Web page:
According to the latest research, approximately 1 in 6 Australian females who gave birth in a hospital had been diagnosed with gestational diabetes. That works out to about 16.1 per cent of women or 43,100 total.
Have you been warned about gestational diabetes at some point during your pregnancy? Are you concerned that you may have it? Read on to learn more about this condition, the most common symptoms, and what you can do if you’re diagnosed.
What Is Gestational Diabetes?
Gestational diabetes is a type of diabetes that only affects pregnancy. Like other types of diabetes, gestational diabetes impacts the cells of the body and their ability to use sugar (or glucose) effectively. Gestational diabetes causes high blood sugar, which can lead to pregnancy and fetal health complications.
Gestational Diabetes vs Type 1 and Type 2 Diabetes
Gestational diabetes is like other types of diabetes in the sense that it affects blood sugar balance. However, it is also different from type 1 and type 2 diabetes in the following ways:
- Type 1 diabetes is an autoimmune disease that causes the immune system to attack the beta cells in the pancreas, which are responsible for making insulin (a hormone that helps to move glucose from the blood into the muscle cells)
- Type 1 diabetes often occurs during childhood or adolescence
- Type 2 diabetes is a long-term health condition often brought on by an unhealthy lifestyle (poor diet, insufficient exercise, etc.)
- Type 2 diabetes can sometimes be reversed through diet and lifestyle changes
Symptoms of Gestational Diabetes
Gestational diabetes is tricky because a lot of pregnant women don’t experience any symptoms leading up to their diagnosis. In some cases, though, you may notice the following warning signs:
- Increased thirst: If you’ve been drinking more fluids than usual but still feeling thirsty more often than not, gestational diabetes could be to blame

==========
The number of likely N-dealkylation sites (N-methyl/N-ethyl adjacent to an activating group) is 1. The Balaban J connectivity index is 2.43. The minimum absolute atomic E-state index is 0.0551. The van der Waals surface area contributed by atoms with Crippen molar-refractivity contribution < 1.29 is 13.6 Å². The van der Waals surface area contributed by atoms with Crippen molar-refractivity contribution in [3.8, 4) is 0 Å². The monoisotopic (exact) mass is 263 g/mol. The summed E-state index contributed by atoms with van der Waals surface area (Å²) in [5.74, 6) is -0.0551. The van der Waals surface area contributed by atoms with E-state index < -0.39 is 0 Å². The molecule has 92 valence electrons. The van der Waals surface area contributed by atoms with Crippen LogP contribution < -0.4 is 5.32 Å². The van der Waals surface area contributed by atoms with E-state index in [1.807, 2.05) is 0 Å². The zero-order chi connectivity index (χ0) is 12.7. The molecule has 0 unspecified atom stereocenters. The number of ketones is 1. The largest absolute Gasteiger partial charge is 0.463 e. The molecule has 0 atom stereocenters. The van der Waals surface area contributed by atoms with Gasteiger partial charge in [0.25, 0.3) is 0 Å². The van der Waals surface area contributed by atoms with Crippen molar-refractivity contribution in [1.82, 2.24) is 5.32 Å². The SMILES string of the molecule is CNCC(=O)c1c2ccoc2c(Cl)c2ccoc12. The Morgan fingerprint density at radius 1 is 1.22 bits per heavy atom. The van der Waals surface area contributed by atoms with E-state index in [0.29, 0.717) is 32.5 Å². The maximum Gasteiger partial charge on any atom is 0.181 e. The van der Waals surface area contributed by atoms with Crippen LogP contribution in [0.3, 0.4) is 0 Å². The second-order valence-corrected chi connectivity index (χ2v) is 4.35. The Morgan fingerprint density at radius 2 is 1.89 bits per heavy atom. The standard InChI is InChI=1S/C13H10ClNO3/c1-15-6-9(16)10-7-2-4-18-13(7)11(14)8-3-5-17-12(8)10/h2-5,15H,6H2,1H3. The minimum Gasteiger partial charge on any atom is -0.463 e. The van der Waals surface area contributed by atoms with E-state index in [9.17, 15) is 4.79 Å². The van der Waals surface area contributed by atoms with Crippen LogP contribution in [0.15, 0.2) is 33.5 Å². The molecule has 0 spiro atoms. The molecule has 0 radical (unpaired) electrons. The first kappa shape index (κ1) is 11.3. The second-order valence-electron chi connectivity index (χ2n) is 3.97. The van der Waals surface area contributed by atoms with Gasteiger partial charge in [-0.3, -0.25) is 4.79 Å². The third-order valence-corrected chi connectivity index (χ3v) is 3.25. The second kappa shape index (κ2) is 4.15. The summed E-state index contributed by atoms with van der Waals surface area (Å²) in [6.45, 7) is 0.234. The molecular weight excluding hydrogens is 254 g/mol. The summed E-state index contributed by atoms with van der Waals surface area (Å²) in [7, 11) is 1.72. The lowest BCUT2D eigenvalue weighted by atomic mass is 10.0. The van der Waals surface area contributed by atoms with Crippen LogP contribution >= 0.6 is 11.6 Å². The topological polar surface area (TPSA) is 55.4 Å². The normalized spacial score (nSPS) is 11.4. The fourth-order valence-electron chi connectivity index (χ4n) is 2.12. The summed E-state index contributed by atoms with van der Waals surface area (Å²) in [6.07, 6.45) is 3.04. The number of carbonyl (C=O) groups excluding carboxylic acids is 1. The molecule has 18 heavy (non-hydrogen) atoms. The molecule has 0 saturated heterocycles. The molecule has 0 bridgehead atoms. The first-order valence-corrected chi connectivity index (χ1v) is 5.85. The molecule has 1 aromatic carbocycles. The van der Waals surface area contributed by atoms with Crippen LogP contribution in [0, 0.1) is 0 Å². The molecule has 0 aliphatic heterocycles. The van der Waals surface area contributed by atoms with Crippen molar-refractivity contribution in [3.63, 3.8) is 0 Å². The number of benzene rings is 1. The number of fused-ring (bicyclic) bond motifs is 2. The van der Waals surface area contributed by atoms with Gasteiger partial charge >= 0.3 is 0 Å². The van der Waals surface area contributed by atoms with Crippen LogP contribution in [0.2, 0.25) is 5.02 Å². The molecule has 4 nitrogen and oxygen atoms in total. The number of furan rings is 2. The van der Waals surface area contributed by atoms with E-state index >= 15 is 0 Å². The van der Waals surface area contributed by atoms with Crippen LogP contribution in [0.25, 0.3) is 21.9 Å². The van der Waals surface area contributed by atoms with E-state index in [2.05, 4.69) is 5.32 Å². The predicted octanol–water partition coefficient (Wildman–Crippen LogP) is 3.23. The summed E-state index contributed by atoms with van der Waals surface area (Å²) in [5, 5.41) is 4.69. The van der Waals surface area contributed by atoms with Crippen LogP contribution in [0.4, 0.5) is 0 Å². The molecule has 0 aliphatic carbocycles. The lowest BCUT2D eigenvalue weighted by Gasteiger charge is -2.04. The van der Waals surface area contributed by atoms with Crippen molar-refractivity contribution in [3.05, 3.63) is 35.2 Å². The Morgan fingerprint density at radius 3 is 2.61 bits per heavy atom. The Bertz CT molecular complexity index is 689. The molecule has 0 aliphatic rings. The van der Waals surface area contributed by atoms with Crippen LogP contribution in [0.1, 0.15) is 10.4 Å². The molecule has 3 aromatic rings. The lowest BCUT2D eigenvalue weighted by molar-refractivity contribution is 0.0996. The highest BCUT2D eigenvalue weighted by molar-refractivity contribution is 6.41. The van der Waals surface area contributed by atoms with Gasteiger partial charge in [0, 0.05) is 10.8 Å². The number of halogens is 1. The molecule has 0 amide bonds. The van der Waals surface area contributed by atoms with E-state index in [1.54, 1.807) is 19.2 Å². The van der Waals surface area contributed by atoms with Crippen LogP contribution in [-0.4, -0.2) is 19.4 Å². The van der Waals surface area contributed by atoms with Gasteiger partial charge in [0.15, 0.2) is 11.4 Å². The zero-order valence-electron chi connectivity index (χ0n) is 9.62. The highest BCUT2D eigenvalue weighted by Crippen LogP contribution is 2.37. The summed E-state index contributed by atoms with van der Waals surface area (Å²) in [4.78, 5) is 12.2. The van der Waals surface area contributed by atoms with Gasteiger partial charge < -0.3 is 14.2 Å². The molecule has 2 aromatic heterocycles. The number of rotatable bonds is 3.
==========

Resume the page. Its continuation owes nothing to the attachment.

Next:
- Dry mouth: If, in addition to excessive thirst, you’re also experiencing a dry mouth no matter how much you’re drinking, that can also be an indicator of gestational diabetes
- Fatigue: Fatigue is common throughout pregnancy, but gestational diabetes can cause you to feel even more tired than usual
How Is Gestational Diabetes Diagnosed?
The only way to truly know if you’re dealing with gestational diabetes is to get tested at your doctor’s office. This test typically takes place when you’re between 24 and 28 weeks along.
Gestational diabetes testing involves drinking a syrupy solution high in sugar. An hour after drinking this solution, you’ll have your blood sugar tested.
“Normal” blood sugar levels are between 4 and 6 millimoles per litre in those who have been fasting. After a meal, healthy blood sugar levels fall somewhere between 4 millimoles per litre and 7 millimoles per litre.
If your blood sugar is higher than 7 millimoles per litre after drinking the glucose solution mentioned above, you may need to do additional blood sugar testing to determine whether or not you have gestational diabetes.
Follow-up glucose tolerance testing requires you to drink a glucose solution that contains even more sugar than the first. Then, your blood sugar levels will be checked once every hour for three hours.